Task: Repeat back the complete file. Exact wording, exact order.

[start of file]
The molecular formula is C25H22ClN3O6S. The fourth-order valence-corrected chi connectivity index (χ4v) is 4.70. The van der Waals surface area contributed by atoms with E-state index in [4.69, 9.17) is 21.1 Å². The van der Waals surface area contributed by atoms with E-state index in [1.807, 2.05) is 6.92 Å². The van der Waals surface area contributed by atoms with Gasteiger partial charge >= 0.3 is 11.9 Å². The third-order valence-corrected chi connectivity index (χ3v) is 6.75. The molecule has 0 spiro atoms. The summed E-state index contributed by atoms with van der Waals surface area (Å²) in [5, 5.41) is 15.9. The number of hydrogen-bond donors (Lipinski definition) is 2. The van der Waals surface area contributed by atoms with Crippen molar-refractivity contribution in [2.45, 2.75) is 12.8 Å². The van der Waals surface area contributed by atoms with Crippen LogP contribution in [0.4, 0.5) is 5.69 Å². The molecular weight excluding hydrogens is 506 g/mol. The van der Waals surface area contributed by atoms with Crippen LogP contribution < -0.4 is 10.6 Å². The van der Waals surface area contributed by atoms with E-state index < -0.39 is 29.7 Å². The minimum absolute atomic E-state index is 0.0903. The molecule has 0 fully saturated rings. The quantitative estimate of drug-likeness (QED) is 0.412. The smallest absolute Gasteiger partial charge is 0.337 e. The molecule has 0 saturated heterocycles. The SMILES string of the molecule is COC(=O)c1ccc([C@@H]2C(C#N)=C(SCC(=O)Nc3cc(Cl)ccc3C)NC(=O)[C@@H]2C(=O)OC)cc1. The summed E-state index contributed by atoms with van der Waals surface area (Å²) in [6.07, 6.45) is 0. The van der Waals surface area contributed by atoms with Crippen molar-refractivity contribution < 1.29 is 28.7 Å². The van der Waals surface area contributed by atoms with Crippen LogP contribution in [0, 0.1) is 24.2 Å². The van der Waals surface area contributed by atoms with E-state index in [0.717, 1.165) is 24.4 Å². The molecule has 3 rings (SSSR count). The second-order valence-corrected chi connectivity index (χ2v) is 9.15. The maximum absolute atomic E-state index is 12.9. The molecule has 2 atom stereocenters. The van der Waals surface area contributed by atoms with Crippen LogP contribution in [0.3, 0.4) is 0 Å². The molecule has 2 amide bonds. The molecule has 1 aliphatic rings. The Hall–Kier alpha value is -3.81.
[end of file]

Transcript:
The molecular formula is C25H22ClN3O6S. The fourth-order valence-corrected chi connectivity index (χ4v) is 4.70. The van der Waals surface area contributed by atoms with E-state index in [4.69, 9.17) is 21.1 Å². The van der Waals surface area contributed by atoms with E-state index in [1.807, 2.05) is 6.92 Å². The van der Waals surface area contributed by atoms with Gasteiger partial charge >= 0.3 is 11.9 Å². The third-order valence-corrected chi connectivity index (χ3v) is 6.75. The molecule has 0 spiro atoms. The summed E-state index contributed by atoms with van der Waals surface area (Å²) in [5, 5.41) is 15.9. The number of hydrogen-bond donors (Lipinski definition) is 2. The van der Waals surface area contributed by atoms with Crippen molar-refractivity contribution in [2.45, 2.75) is 12.8 Å². The van der Waals surface area contributed by atoms with Crippen LogP contribution in [0.4, 0.5) is 5.69 Å². The molecular weight excluding hydrogens is 506 g/mol. The van der Waals surface area contributed by atoms with Crippen LogP contribution < -0.4 is 10.6 Å². The van der Waals surface area contributed by atoms with E-state index < -0.39 is 29.7 Å². The minimum absolute atomic E-state index is 0.0903. The molecule has 0 fully saturated rings. The quantitative estimate of drug-likeness (QED) is 0.412. The smallest absolute Gasteiger partial charge is 0.337 e. The molecule has 0 saturated heterocycles. The SMILES string of the molecule is COC(=O)c1ccc([C@@H]2C(C#N)=C(SCC(=O)Nc3cc(Cl)ccc3C)NC(=O)[C@@H]2C(=O)OC)cc1. The summed E-state index contributed by atoms with van der Waals surface area (Å²) in [6.07, 6.45) is 0. The van der Waals surface area contributed by atoms with Crippen molar-refractivity contribution < 1.29 is 28.7 Å². The van der Waals surface area contributed by atoms with Crippen LogP contribution in [0, 0.1) is 24.2 Å². The van der Waals surface area contributed by atoms with E-state index in [0.717, 1.165) is 24.4 Å². The molecule has 3 rings (SSSR count). The second-order valence-corrected chi connectivity index (χ2v) is 9.15. The maximum absolute atomic E-state index is 12.9. The molecule has 2 atom stereocenters. The van der Waals surface area contributed by atoms with Crippen LogP contribution in [0.3, 0.4) is 0 Å². The molecule has 2 amide bonds. The molecule has 1 aliphatic rings. The Hall–Kier alpha value is -3.81.